By Jason Rantanen
Folks who write about patents commonly explain the concept by drawing an analogy to real property rights, with the metes and bounds of a patent set out in the claims rather than a deed description. Drawing upon this analogy, a common critique of by scholars such as Jim Bessan and Mike Meurer is that patent boundaries are much less clear than those of deeds. Related to this uncertainty in scope is the fact that the very existence of the rights themselves is hardly certain. While issued patents come with a presumption of validity, it is only that: a presumption. Patent claims can be and are invalidated by courts. Commentators have used various terms to describe these attributes, terms that when unpacked mean somewhat different things. Indeterminacy and probabilistic rights are two of the most common. Regardless of the terminology, the core idea is that that patent rights are characterized by a degree of uncertainty.
In my most recent long-form work, I describe another important characteristic of patent rights: their malleability. By malleable, I mean that the scope and strength of the right can be changed after the patent is issued through an array of mechanisms, thus allowing actors operating within the patent system the ability to change the very contours of the right. In other words, not only can patent rights involve something akin to a roll of the dice or an inability to definitively pin down their scope, but the outcome of that roll or the contours of the uncertainty can be changed by the actions of the parties involved. An obvious example is the role that skilled counsel play in litigation, but that’s not the only way that patent rights can be altered after issuance.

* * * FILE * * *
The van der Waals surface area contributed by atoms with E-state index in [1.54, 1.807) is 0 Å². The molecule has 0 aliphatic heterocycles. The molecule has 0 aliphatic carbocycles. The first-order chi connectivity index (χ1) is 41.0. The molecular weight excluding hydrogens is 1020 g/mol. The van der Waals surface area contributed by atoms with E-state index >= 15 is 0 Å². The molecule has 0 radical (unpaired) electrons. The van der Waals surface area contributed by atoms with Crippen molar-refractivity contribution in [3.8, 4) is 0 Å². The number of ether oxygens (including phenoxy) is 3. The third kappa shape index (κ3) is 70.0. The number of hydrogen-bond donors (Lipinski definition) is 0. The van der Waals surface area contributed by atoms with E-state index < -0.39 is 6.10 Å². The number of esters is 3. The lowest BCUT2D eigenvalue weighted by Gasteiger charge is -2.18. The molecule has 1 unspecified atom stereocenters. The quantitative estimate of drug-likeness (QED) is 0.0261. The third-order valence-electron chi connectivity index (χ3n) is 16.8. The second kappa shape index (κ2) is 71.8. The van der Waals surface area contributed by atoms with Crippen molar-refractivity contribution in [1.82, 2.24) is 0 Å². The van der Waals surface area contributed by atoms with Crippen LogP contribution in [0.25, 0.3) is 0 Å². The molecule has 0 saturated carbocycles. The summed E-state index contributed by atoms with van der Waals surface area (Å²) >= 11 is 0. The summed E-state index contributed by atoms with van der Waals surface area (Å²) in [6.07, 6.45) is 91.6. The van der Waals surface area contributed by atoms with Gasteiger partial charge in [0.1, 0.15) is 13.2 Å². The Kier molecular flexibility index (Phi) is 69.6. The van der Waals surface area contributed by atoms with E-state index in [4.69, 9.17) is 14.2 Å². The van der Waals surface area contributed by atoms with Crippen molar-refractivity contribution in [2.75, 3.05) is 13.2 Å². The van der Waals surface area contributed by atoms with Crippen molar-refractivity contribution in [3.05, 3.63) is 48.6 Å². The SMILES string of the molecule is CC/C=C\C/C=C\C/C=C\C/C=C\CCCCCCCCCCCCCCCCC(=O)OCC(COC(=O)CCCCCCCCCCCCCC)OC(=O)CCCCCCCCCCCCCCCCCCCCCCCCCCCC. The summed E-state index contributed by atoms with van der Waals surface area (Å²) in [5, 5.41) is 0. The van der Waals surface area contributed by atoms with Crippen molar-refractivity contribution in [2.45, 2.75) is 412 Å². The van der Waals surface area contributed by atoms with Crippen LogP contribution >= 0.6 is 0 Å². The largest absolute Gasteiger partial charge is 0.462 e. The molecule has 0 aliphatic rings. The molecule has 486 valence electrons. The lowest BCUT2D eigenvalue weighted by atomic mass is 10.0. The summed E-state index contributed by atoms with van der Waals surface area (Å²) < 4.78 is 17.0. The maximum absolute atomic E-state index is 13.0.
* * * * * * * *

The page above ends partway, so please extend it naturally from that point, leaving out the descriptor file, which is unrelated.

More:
Over the past few months, we’ve seen quite a few manifestations of this malleable nature of rights; most recently in the Federal Circuit’s decision this morning in Content Extraction v. Wells Fargo Bank invalidating an issued patent on section 101 grounds. The rise in importance of Section 101 is in large part the result of individual actions pushing and pulling on patent rights using those tools at their disposal, as attorneys develop creative new ways to deploy the legal precedent and policy arguments. The consequence in this case is that the patent rights are eliminated well after the patent issued. There are, of course, better examples of malleability than invalidation: claim construction is the one that most quickly comes to mind.
Ultimately, it’s not clear to me that malleability is a desirable characteristic. Although there are individual doctrines where malleability may be necessary, I have yet to come up with a good theoretical justification for it on a broad scale.
Read The Malleability of Patent Rights here: http://papers.ssrn.com/sol3/papers.cfm?abstract_id=2540356. The article is still a draft, so well thought out comments and responses are particularly welcome.